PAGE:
World food prices hold firm in June, UN's FAO reports

Man walks past a fruits shop in Taipei

ROME (Reuters) -The United Nations world food price index held steady in June data showed on Friday, with increases in vegetable oil, sugar and dairy products offset by a fall in the price of cereals.

The U.N. Food and Agriculture Organization's price index, which tracks the most globally traded food commodities, averaged 120.6 points in June, unchanged from May. The May figure was revised from an initial reading of 120.4.

The FAO index hit a three-year low in February as food prices receded from a record peak set in March 2022 following Russia's invasion of Ukraine.

The June reading was 2.5% down from a year earlier and 24.8% below its 2022 high.

Cereal prices fell 3.0% month on month amid slightly improved production prospects in some major exporting countries, including Kazakhstan and Ukraine, the FAO said.

Maize export prices also dropped, with production in Argentina and Brazil expected to be larger than earlier thought.

Dairy prices rose 1.2% in June from May, while the sugar index rose 1.9%, lifted in part by lower-than-expected harvest results in May in Brazil, the FAO said.

Vegetable oil prices jumped 3.1%, buoyed by higher quotations for palm, soy and sunflower oils, while rapeseed oil prices remained virtually unchanged.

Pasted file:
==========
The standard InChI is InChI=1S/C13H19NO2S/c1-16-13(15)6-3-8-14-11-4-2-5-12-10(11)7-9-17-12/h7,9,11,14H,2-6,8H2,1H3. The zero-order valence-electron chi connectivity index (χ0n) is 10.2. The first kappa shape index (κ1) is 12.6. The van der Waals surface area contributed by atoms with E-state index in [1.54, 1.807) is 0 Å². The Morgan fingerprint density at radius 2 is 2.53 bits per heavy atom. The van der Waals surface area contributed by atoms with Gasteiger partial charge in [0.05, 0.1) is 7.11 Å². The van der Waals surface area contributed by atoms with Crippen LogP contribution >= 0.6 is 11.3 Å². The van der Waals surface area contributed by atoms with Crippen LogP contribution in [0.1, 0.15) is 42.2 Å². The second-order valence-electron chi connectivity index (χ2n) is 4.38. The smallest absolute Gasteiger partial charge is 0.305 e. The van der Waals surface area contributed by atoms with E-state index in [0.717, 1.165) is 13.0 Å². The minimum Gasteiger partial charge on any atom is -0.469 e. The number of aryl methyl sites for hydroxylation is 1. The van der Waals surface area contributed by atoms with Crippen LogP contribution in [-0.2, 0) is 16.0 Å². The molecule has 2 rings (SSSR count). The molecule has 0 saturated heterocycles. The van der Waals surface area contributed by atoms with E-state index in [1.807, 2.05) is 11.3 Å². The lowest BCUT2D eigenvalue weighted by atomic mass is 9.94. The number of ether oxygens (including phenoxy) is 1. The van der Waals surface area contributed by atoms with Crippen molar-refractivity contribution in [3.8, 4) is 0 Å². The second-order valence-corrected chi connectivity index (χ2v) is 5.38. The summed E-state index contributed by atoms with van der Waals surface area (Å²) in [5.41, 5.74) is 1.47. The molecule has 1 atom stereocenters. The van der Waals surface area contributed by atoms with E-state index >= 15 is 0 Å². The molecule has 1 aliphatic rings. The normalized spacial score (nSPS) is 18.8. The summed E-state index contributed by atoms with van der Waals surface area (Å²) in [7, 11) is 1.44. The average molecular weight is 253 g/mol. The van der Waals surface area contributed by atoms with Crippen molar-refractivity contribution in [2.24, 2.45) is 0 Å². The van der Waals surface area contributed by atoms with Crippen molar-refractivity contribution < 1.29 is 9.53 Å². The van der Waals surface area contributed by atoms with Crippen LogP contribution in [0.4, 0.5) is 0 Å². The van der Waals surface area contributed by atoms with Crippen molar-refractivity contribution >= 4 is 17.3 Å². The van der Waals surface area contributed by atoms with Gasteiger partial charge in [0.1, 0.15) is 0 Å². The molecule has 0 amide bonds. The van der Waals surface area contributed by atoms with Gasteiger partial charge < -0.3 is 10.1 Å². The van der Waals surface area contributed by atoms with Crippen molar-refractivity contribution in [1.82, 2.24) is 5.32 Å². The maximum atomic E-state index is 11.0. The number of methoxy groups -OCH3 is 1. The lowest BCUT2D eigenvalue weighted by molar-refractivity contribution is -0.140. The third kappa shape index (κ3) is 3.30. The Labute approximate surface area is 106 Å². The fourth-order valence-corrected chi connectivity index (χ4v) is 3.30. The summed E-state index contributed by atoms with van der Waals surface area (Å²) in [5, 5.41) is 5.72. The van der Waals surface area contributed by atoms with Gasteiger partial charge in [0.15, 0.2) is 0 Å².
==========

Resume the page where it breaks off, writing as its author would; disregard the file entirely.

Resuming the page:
Meat prices were also stable, with a fall in international poultry prices but slight increases in the prices of ovine, pig and bovine meats.

In a separate report, the FAO raised its forecast for global cereal production in 2024 by 7.9 million metric tons (+0.3%), putting it at 2.854 billion tons, up fractionally from 2023 levels and marking a new all-time high forecast.

The increase reflected improved prospects for coarse grains, which were bolstered by higher expectations for maize harvests in Argentina and Brazil.

The forecast for world cereal utilisation in the 2024/25 period stood at 2.856 billion tons, up 0.5% on 2023/24, while the FAO's forecast for world cereal stocks by the close of seasons in 2025 stood at 894 million tons.

(Reporting by Crispian Balmer; editing by Jason Neely)